We all know that being physically active and eating well can have positive effects on our health, but did you know that the simple act of practicing thankfulness and gratitude can positively impact your health?

For the most part, we tend to reserve our expressions of gratitude and thankfulness for special occasions, holidays and perhaps the occasional Uber driver who gets you to your second cousin’s wedding on time. However, people who are more grateful or thankful on a daily basis experience a wide variety of health benefits ranging from better sleep to less anxiety and depression.

The Science Behind Gratitude and Thankfulness:

Better Sleep

Research shows that gratitude increases the quality of sleep, lengthens the duration of sleep, and decreases the time it takes to fall asleep. Gratitude activates the hypothalamus which controls sleep and, in turn, improves the overall quality of our sleep.

Stress Relief

In a 2007 study, participants with hypertension (high blood pressure) were asked to count their blessings once a week. Results showed an average of a 10% reduction in blood pressure.

Another study had subjects integrate acts of appreciation into their lives on a daily basis. Upon conclusion, participants showed a 23% decrease in cortisol levels (one of the body’s stress hormones) and 80% showed improvements in heart rate variability.

Reduced Anxiety and Depression

In a 2012 study, researchers studied the effects of gratitude on individuals with depression and anxiety. They found that regardless of quality of sleep, subjects saw improvements in depressive symptoms. With anxiety on the other hand, gratitude improved the subjects’ sleep which in turn had a huge influence on lowering anxiety levels.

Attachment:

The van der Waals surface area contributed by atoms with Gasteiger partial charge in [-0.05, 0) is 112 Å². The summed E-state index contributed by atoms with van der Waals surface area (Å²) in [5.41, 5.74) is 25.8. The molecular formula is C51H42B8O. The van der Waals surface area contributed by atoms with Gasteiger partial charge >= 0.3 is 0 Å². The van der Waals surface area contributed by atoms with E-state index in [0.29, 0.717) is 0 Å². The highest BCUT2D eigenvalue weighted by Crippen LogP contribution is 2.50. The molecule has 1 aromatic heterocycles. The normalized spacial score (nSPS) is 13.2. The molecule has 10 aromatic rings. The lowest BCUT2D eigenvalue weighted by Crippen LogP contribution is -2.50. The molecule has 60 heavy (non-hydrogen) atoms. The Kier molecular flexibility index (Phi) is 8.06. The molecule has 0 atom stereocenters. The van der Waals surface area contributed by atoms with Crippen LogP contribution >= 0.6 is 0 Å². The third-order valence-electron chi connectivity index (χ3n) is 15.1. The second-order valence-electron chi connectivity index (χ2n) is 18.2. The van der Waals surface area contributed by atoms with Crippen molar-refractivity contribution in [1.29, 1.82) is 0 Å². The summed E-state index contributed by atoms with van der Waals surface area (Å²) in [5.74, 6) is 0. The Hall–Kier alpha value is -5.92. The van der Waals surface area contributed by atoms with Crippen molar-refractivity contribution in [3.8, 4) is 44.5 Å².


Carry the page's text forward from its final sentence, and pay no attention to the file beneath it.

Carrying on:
Decreased Pain Levels

In a 2003 study, sick patients were asked to keep a gratitude journal and their self-reported health outcomes were recorded throughout the process. During the study, 16% saw a decrease in their symptoms, 10% saw a decrease in pain and the vast majority were also more willing to exercise as a result.

Practicing gratitude helps to cultivate a mindset of positivity that we are in desperate need of in today’s society. It doesn’t matter if you are on mountain top or walking through a valley in life; being grateful for even the little things can have a profound effect on your health. One of the easiest ways to do this is to create a gratitude journal. If you have never kept a journal before, you may not know where to start. To make it easy, follow the three categories below every night before bed and to start incorporating more gratitude into your life.

Your Gratitude Journal 

  1. Write down 2 things you are grateful for.
  2. Write down something that made you smile today.
  3. Write down something you are excited for tomorrow.

“Gratitude is a powerful catalyst for happiness. It’s the spark that lights a fire of joy in your soul” – Amy Collette

“Gratitude makes sense of the past, brings peace for today, and creates a vision for tomorrow.”   –Melody Beattie

Be Blessed,

Dr. B